- The move coincides with growing perceptions that Privert is enjoying the perquisites of the job and may be dragging things out on purpose. Both sides to the contested elections – supporters of Jovenel Moïse, former President Martelly’s hand-picked successor, and the opposition party’s Jude Célestin – are mobilizing crowds, some numbering thousands, for almost-daily protests. Calls for Privert to resign are growing intense as suspicions of his own ambitions and imputed bias for or against one of the candidates surge. Several dozen gunmen, allegedly directed by an enemy of Privert, shot up a police station in the southern city of Les Cayes earlier this week, resulting in six dead.
- International reactions to Privert’s delays have been mixed but predictably of frustration. The former leader of an official OAS mission to Haiti in early April supported the verification process, and OAS Secretary General Almagro said recently that elections “shouldn’t be rushed.” But U.S. Secretary of State John Kerry last month condemned “this process of delay” and urged Haiti’s “so-called leaders” to act. His Special Coordinator for Haiti Affairs, veteran diplomat Kenneth Merten, called the new verification process a “black box” and said it was “opaque and non-democratic.”
The political mess coincides with other serious challenges.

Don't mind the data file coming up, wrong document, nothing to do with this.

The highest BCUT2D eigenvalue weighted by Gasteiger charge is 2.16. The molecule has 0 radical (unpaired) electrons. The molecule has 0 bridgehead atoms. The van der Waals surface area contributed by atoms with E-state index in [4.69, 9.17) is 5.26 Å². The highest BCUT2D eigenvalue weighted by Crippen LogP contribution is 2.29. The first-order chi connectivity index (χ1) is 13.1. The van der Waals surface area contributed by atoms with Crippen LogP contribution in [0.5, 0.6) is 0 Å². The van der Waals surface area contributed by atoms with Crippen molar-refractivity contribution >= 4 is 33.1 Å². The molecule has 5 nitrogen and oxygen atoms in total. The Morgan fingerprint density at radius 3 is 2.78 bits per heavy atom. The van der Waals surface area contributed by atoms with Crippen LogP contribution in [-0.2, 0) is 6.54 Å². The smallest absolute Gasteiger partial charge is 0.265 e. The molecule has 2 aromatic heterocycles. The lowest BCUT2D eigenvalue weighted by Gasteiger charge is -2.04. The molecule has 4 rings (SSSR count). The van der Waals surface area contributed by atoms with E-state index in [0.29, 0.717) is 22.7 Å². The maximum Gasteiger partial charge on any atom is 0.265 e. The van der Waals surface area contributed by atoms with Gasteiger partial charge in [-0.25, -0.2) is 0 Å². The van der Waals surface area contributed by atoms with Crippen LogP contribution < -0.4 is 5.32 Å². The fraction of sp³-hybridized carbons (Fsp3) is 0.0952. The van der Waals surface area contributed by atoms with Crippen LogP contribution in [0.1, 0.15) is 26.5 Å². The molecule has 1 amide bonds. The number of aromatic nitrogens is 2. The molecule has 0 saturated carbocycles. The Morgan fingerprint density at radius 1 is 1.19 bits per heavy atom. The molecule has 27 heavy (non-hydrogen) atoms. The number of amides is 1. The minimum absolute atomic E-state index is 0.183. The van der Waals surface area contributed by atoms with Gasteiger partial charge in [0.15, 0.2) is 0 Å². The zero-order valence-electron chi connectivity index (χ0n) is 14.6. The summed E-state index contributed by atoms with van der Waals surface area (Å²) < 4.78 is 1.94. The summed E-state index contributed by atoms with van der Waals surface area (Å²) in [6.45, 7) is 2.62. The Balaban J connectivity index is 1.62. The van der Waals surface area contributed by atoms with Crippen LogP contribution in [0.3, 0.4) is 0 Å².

- The World Food Program (WFP) is increasingly concerned about hunger caused by a three-year drought, aggravated by El Niño, and the country’s economic situation. Some 3.6 million Haitians (one third of the population) face “food insecurity,” including 1.5 million who are “severely food insecure.” A U.S. program to send Haiti surplus peanuts, which is one of Haitian farmers’ most successful crops, has deflated prices and further hurt local food production.
- Shortages of medical supplies, worsened by corruption, have prompted doctors to conduct strikes. High-profile cases, including the death of a bleeding pregnant woman at the entrance of the Port-au-Prince General Hospital, have led to dramatic demonstrations, on at least one occasion parading around a victim’s corpse.
- Fear of spread of the Zika virus is rampant. The University of Florida recently confirmed that Zika was present in Haiti before the outbreak in Brazil last year. (Carried by the same mosquito, Aedes aegypti, it was mistakenly identified as chikungunya, which has almost identical symptoms except microencephaly.) Haiti’s cholera epidemic, which has killed 9,200 people since 2010, continues to claim about 50 lives a month, according to some estimates.